The Waikato Regional Council have produced draft report on the Jan 5 Storm surge
In summary the storm surge :–
- was the highest recorded at Thames (Tararu ) since 1990
- was a one-in-200 year event at Tararu
- compared to previous events between 1999 and 2014 was 0.43m higher than the next highest event at Thames
- was 0.8 m above the predicted king tide
- of that 0.8 m – 0.5 m was due to wind setup and wave generation and 0.3 m was due to the “inverse barometer effect” of the low-pressure system
- Multiple properties were damaged including one uninhabitable home and 9 with moderate damage on the western coast (Thames Coast) of the Coromandel Peninsula, and there was 13 uninhabitable and 72 moderately damaged houses along the Kaiaua/Miranda coast
- Barometric pressure dropped to 987.2 hPa at Tararu, 990.1 hPa at Whitianga,
- “demonstrated the high degree of vulnerability of a number of coastal settlements to northerly wind events that are common at this time of year.”
Regional Council Conclusion –
“It is also important to better understand the likely frequency of such events in view of climate change and resulting sea level rise. Although based on current analyses the event was a <0.5% AEP (>200 year return period) at Tararu, 5-2% AEP at Whitianga (20-50 year) it is likely that these events will become more common in the future and alter these frequency relationships.”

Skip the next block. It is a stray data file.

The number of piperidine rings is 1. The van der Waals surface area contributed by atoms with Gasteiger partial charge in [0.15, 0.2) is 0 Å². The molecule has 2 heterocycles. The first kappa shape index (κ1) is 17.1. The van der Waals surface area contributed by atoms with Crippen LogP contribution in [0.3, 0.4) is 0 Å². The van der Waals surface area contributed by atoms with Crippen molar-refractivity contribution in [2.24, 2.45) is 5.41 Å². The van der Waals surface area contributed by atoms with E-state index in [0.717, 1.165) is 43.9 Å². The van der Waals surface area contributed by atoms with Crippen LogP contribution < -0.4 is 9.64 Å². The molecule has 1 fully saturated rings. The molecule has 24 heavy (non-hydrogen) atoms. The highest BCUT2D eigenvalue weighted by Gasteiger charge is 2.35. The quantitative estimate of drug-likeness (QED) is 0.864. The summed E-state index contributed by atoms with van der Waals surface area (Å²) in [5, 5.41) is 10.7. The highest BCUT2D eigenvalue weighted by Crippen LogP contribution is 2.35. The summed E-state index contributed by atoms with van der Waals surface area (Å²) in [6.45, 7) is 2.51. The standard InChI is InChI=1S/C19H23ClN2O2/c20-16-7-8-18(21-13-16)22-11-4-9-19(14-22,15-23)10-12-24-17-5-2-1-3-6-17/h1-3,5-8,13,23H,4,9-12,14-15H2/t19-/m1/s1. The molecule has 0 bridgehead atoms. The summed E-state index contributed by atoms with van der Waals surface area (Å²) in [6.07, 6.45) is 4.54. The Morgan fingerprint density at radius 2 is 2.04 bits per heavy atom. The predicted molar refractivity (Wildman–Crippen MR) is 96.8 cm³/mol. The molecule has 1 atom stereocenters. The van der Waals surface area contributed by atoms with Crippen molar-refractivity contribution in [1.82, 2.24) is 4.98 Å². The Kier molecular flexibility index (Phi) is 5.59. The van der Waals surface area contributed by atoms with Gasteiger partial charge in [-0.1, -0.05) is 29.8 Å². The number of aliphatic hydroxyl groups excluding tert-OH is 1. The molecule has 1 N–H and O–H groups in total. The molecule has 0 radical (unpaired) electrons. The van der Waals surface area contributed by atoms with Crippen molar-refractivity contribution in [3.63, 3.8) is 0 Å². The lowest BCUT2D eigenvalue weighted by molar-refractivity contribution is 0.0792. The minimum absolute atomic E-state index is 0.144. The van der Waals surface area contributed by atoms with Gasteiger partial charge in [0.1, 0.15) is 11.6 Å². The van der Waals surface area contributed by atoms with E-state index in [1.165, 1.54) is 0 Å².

The latest MfE Guidance to the Regional Council and other councils spells this out much more clearly than these bland conclusions –
Extreme storm surge events like January 5 will become much more frequent as sea levels rise. Even a rise of 10 cm could turn an extreme storm surge event from every 100 years to every 30 years. Add another 10cm and it could happen every 10 years. Another 10cm on top of that and it is every 3 years.
Inundation (flooding) maps of the event are being produced but were not yet available. If they become available I’ll post them here.
Maximum level at Tararu – 5/01/2018 – 2.864m